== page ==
Share

01
Oct

Common Fungicides’ Use Leads to Algae Blooms

(Beyond Pesticides, October 1, 2019) Commonly used fungicides induce trophic cascades that can lead to the overgrowth of algae, according to research published in the journal Chemosphere. While the current process for regulating pesticides in the U.S. focuses on the acute toxicity of pesticides, and may consider some chronic impacts, real world complexities as described in the current study are not reviewed. This gap in our assessment can lead to significant adverse effects not just on individual species, but entire ecosystems. Researchers investigated how fungal parasites known as chytrids control the growth of phytoplankton. While some strains of chytrids are notorious for their impact to frog species, some do in fact provide important stopgaps within ecosystems. “By infecting cyanobacteria, parasitic fungi limit their growth and thus reduce the occurrence and intensity of toxic algal blooms,” says IGB researcher Ramsy Agha, PhD, co-author the study. “Whereas we usually perceive disease as a negative phenomenon, parasites are very important for the normal functioning of aquatic ecosystems and can — as in this case — also have positive effects. Pollution by fungicides can interfere with this natural process,” the researcher adds. The agricultural fungicides tebuconazole and azoxystrobin were tested on chytrid-infected toxic bloom-forming […]

Share

30
Sep

Fall 2019 National Organic Standards Board Meeting: Last Chance to Comment

(Beyond Pesticides, September 30, 2019)¬†A warm thank you to all who have sent in comments for¬†the¬†Fall 2019 National Organic Standards Board (NOSB) meeting. We are sending out a second reminder so that those who have not commented can take this opportunity to do so. If you have already submitted,¬†we encourage you to make a¬†second round of comments to make sure your voice is heard! Public comments are due by October 3, 2019. Your comments and participation are critical to the integrity of the organic label. Written comments may be submitted through Regulations.gov until 11:59 pm ET October 3, 2010. Reservations for in-person and webinar comments close at the same time. The proposals of the NOSB, as a part of its ongoing review of practices and materials, are published for public comment. ¬†Beyond Pesticides/OrganicEye is providing the public with a listing and analysis of the issues under consideration by the Board when it meets in Pittsburgh, PA on October 23 – 25, 2019. You can view USDA’s announcement of the NOSB’s meeting and proposals here. Issues before the NOSB include materials allowed in organic production as well as some policy issues. Materials are either being considered for initial use in organics […]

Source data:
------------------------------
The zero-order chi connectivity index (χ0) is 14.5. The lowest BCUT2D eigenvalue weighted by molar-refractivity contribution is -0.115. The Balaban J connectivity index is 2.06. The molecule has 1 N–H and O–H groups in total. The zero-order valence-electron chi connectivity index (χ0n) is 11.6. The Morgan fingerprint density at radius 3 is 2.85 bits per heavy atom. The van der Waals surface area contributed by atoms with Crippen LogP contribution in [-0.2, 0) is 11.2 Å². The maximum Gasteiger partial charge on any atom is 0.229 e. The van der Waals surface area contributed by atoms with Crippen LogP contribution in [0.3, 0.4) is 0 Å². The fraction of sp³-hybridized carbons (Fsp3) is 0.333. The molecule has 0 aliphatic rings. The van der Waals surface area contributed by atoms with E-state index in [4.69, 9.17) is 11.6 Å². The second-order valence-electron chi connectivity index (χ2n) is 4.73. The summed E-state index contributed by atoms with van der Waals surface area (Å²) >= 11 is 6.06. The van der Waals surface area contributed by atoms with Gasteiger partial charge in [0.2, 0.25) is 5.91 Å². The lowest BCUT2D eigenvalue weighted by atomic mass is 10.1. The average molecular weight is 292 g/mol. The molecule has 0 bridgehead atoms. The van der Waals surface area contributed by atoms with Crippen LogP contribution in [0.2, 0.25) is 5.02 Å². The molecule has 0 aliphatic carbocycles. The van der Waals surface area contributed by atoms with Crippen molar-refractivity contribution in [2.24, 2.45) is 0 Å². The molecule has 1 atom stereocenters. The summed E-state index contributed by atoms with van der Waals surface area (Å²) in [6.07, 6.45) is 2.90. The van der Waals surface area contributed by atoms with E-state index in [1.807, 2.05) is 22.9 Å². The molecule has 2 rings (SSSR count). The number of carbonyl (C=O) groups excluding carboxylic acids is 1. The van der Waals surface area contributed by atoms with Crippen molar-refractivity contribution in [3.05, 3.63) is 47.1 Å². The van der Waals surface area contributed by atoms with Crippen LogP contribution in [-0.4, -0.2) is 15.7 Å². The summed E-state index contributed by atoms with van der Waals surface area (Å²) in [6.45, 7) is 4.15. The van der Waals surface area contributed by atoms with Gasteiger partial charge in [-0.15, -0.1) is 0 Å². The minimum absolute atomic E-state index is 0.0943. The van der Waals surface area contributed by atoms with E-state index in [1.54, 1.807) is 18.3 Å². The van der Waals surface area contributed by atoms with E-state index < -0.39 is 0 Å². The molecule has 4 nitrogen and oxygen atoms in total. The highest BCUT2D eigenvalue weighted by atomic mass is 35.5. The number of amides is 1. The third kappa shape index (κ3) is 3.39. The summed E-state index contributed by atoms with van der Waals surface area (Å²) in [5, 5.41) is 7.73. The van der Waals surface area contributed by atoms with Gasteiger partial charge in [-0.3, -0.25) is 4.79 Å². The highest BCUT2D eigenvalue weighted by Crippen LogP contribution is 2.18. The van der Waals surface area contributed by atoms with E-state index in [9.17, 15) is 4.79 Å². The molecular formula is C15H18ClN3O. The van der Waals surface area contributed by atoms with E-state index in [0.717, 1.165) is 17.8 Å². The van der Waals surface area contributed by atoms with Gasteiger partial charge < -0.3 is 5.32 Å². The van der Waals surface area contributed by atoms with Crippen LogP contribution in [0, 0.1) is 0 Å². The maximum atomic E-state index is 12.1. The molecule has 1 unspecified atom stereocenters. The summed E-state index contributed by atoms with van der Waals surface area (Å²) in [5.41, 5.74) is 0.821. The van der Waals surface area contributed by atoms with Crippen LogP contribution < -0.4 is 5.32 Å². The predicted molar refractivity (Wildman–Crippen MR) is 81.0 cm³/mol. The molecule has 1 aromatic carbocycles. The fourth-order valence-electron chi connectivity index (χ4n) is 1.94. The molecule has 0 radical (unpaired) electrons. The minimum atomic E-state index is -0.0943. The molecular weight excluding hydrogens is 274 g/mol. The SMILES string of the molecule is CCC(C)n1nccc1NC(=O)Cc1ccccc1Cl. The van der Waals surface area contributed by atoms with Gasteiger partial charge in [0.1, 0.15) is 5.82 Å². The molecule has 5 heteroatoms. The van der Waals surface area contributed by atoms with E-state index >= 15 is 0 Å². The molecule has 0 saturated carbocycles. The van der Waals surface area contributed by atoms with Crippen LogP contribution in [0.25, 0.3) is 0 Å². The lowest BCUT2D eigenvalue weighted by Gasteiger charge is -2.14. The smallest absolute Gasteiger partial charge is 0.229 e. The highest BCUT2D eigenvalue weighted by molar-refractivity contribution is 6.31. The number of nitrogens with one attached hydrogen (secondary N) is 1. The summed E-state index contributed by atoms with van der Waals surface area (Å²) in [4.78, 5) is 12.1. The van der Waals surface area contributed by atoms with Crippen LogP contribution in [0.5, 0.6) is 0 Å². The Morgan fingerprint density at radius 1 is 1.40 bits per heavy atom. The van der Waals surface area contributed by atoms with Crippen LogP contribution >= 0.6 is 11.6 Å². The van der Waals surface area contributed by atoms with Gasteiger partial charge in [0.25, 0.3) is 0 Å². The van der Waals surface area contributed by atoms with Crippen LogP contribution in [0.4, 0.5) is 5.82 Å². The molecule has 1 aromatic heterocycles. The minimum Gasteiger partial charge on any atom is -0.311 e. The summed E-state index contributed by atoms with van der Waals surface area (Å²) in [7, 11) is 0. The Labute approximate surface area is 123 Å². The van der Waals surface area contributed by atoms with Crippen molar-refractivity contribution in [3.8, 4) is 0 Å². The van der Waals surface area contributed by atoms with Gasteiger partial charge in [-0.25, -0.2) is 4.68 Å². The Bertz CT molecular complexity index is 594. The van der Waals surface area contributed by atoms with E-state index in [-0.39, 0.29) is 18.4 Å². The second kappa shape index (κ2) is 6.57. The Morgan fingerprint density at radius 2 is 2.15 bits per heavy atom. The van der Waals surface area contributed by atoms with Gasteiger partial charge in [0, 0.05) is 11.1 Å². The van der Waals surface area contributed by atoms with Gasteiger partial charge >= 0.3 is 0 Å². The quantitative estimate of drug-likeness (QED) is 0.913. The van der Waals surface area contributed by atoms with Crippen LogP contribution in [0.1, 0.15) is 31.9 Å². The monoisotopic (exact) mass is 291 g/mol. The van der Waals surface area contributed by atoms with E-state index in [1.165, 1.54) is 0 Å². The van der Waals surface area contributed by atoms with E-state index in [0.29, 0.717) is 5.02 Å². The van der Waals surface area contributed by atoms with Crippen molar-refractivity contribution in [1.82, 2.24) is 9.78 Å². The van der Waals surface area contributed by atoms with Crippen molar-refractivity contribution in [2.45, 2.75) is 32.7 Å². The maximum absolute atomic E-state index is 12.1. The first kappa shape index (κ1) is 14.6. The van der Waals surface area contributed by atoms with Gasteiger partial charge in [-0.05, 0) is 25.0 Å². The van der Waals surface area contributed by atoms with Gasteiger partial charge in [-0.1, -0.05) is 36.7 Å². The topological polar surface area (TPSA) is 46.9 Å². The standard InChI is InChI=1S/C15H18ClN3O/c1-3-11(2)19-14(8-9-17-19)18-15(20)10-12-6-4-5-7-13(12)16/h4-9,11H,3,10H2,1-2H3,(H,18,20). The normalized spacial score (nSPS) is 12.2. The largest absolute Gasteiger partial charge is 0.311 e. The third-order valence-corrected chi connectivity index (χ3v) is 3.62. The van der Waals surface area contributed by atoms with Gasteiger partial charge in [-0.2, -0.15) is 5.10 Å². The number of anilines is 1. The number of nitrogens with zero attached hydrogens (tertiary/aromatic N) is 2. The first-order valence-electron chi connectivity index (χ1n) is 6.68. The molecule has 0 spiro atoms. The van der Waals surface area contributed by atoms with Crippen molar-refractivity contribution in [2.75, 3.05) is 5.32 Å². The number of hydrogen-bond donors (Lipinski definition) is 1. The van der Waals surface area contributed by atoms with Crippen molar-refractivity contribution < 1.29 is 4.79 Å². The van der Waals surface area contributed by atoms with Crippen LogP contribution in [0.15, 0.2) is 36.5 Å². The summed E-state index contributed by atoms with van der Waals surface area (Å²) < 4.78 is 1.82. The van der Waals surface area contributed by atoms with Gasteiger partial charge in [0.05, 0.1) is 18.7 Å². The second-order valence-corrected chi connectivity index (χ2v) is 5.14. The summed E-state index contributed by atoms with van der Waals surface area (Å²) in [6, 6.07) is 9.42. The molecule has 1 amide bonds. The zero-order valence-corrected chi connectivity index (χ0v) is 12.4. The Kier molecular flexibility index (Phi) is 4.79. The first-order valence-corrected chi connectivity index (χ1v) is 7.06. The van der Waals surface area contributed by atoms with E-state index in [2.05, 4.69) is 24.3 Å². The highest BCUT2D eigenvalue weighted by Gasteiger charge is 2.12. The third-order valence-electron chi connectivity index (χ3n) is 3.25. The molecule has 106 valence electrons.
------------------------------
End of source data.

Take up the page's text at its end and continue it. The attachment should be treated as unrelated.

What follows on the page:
Share

20
Sep

Toxic Pesticides Found, Again, to Yield No Increase in Productivity or Economic Benefit for Farmers

(Beyond Pesticides, September 20, 2019) The actual utility of pesticides to achieve their purported goals is an under-recognized failing of the regulatory review of pesticide compounds for use. A study published in Scientific Reports now exposes the faulty assumptions underlying the use of neonicotinoids ‚ÄĒ the most widely used category of insecticides worldwide. The study demonstrates that use of neonicotinoids (neonics) to treat seeds ‚ÄĒ a very common use of these pesticides ‚ÄĒ actually provides negligible benefits to soybean farmers in terms of yield and overall economic benefit. The U.S. Environmental Protection Agency (EPA) should take notice, and consider that efficacy ought to have a role in the agency‚Äôs evaluation of pesticides for registration. Neonicotinoids are systemic pesticides that move through a plant‚Äôs vascular system and are expressed in pollen, nectar, and guttation droplets (drops of sap exuded on the tips or edges of leaves of some vascular plants). They can also persist in the environment ‚ÄĒ in soil and water ‚ÄĒ for extended periods. Neonics are applied to seed, as well as to crop soils and to plant foliage. Corn and soybean seed treatments represent the largest uses of neonics in the U.S.: for somewhere between 34% and 50+% […]

Share

18
Sep

Study Finds that Regenerative Agriculture Is Undermined by Toxic Pesticide Use